The Circle Of Life

Perhaps it’s appropriate that Bill Elliott ran “the Lion King” paint scheme this weekend as the 1.5 mile oval at Kansas turned into the circle of life. There was little doubt at the end of the race Elliott had the best car and he was rapidly closing on Ryan Newman but his bid came up a few fractions of a second short.

Elliott was once king of the jungle on the superspeedways, particularly back in 1985 when he won a record eleven times on the big tracks. But seven of Newman’s eight race wins this year have come on tracks of a mile or more in length and with five superspeedway races left on the schedule Newman has an outside (extremely remote) chance of breaking Elliott’s record. One thing appears certain. There’s a new King of the Jungle in Winston Cup, Ryan Newman. The old lions must fade away as the young cubs assume the top spots in the sport.

Once again Newman’s efforts were aided and abetted by outstanding fuel mileage that bordered on unbelievable. Even if the 12 team was confident on being able to make the rest of the race without stopping for gas in the final 78 laps with all the right front tires blowing out at Kansas, usually with around fifty laps on the Goodyears, there had to be some concern if the tires would last. But young lions who haven’t taken enough hard licks into the wall yet will tread where veterans don’t dare to go.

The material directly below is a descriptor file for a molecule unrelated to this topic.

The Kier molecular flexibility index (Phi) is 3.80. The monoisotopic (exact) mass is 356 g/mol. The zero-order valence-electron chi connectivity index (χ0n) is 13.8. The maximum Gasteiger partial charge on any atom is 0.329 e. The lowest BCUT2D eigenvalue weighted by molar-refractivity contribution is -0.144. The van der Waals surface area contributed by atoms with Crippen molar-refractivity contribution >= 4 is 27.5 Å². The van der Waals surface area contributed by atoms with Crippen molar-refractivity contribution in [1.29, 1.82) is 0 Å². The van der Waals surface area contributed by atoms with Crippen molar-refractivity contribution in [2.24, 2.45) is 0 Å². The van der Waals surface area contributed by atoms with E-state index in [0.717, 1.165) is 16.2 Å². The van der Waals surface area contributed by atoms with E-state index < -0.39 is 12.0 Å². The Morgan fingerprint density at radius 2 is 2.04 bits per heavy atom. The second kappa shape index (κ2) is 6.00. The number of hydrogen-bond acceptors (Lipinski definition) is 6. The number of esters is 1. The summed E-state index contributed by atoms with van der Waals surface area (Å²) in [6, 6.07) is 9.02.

Elliott’s frustration after the race was clearly evident and perhaps justifiably so. The law of the jungle have changed since back in the era where Elliott ruled the roost and the fastest car usually won the race. These days all too often it’s fuel mileage and two tire stops that allow a slower car to take the top spot. And Elliott’s chances at getting to Newman were held up when he had to run hard to get around the lapped car of Mike Skinner. Obviously Skinner is fighting to find a job next season. But there comes a point when a driver who is two laps down with fourteen laps left to run and only one other driver on the same lap as him he just needs to get the Hell out of the way and let the leaders race. Certainly Elliott was no cowardly lion as hard as he charged into the turn three on the final lap looking for the win. (C’mon the track is in Kansas. You knew there had to be a Wizard of Oz pun somewhere in this column.)